Download the copyright-free student pages that are included with this activity:

Tree Needs (PDF)

Spanish Student Page:

Necesidades del árbol (PDF)


Expand your students’ learning and imaginations. Help students meet their reading goals, while building upon concepts learned in this activity, with the following children’s book recommendations:


Try a simple variation of this activity to engage children in the outdoors at home. Download this fun and easy-to-do family activity.


The following tools and resources may be used to enhance the activity.

  • Video Demo: Every Tree for Itself

    Watch this Every Tree for Itself video demonstration (10 minutes) by Project Learning Tree. 

  • Every Tree for Itself Simulation

    In this free short simulation created by PLT, students pretend to be trees as they compete for essential resources. This simulation explores the underlying concepts of how trees grow. For example, what might happen to an individual tree when there is an inadequate water supply?  Click to

    Launch Presentation

  • Every Indiana Tree for Itself: Indiana Specific Activity Supplement

    This supplement is specific to Indiana tree for the Activity 27-Every Tree for Itself. 

  • Tree Rings Simulation

    The science of tree rings is called dendrochronology. Tree rings help scientists learn about past climates by decoding tree ring patterns. Climate scientists use clues from ice cores, layered sediment deposits in lakes and seas, the structure of coral reefs, as well as tree ring sequences to learn about paleoclimates. The use of tree ring records to decode Earth’s climate history is called dendroclimatology. Use this interactive Tree Rings Simulation by the University Corporation for Atmospheric Research, Center for Science Education to learn what tree ring patterns can tell us about climate conditions in the past.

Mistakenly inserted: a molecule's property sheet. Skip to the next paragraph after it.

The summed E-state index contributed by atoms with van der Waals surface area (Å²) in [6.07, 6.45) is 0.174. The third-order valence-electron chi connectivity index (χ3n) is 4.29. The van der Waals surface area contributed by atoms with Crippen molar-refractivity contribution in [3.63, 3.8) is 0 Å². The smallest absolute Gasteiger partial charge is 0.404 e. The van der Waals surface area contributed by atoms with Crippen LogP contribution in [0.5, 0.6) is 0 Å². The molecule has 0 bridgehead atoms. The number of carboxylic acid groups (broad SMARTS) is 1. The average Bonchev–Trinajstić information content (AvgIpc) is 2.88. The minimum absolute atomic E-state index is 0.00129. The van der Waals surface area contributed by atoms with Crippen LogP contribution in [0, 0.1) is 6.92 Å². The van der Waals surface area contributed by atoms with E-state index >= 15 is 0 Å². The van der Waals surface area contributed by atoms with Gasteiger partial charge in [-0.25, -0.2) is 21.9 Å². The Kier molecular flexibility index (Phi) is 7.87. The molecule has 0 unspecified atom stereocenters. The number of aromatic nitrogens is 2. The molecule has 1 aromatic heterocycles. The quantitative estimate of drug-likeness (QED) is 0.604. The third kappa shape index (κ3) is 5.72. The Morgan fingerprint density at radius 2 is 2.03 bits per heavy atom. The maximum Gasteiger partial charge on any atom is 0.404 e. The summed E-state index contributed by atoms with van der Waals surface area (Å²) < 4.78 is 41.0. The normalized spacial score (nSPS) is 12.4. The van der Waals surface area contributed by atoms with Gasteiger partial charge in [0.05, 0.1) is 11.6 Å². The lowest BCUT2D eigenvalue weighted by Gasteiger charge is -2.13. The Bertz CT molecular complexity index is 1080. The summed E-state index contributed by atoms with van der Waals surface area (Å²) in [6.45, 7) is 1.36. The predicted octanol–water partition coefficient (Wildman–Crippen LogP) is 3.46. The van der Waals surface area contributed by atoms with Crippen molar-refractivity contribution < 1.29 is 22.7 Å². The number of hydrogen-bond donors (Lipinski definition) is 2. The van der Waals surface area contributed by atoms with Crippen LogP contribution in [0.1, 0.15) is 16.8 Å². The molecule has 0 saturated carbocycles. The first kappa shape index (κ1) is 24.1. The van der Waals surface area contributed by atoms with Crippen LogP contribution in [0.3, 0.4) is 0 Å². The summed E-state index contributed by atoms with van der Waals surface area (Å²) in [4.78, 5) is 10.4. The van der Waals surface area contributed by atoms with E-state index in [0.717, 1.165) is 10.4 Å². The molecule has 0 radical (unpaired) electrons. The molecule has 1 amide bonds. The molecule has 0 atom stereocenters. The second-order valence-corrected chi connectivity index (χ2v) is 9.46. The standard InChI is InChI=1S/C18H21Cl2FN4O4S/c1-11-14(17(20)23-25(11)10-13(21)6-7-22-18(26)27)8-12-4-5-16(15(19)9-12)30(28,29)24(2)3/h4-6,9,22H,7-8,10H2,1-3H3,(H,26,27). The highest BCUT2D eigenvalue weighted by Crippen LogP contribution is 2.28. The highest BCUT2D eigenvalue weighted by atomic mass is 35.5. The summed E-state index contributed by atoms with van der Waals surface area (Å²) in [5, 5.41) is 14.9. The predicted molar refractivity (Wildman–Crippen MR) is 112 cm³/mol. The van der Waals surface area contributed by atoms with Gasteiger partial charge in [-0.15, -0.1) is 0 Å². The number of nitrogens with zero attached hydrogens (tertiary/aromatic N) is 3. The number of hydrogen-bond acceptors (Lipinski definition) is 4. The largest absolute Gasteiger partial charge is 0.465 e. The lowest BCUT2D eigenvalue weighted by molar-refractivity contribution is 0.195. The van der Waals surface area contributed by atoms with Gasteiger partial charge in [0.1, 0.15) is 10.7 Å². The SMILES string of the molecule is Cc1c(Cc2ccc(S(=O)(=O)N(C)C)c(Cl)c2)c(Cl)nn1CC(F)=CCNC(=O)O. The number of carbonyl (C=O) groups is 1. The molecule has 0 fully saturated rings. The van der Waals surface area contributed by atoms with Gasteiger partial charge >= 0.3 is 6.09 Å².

• Every Bee for Itself

    For a twist on PLT’s PreK-8 Guide Activity 27—Every Tree for Itself, check out Every Bee for Itself. Developed by a Texas PLT educator, Allen Smith, this activity focuses on the things bees need to survive: pollen, nectar, and shelter. Students learn about how bees communicate with each other and even make up their own bee dance! This activity aligns with the Next Generation Science Standards (NGSS) 5E Learning Model.

  • Cornucopia

    A STEM education simulation game from the California Academy of Sciences called Cornucopia is a free online resource. The game teaches students in grades 5-12 about natural resource use and management, the effect of climate conditions on water availability and food production, and the way agricultural technology impacts water use.  

  • Go Plant a Tree!

    In this short video from PBS Plum Landing, see how students work with a local arborist to plant a tree in their community. Underneath the video, you’ll find some simple conversation starting questions and additional resources to inspire your students.

  • EPA’s WaterSense Kids Website

    The Environmental Protection Agency’s WaterSense Kids website teaches elementary and middle level students about the importance of water and why we need to conserve it. Test knowledge with an online animation, or identify simple water solutions to use water wisely.

  • Activity Adaptation

    Check out this adaptation of PLT’s Every Tree for Itself activity. It is often used with landowners, foresters, and other forestland decision makers to convey why certain harvesting practices are conducted woodlots.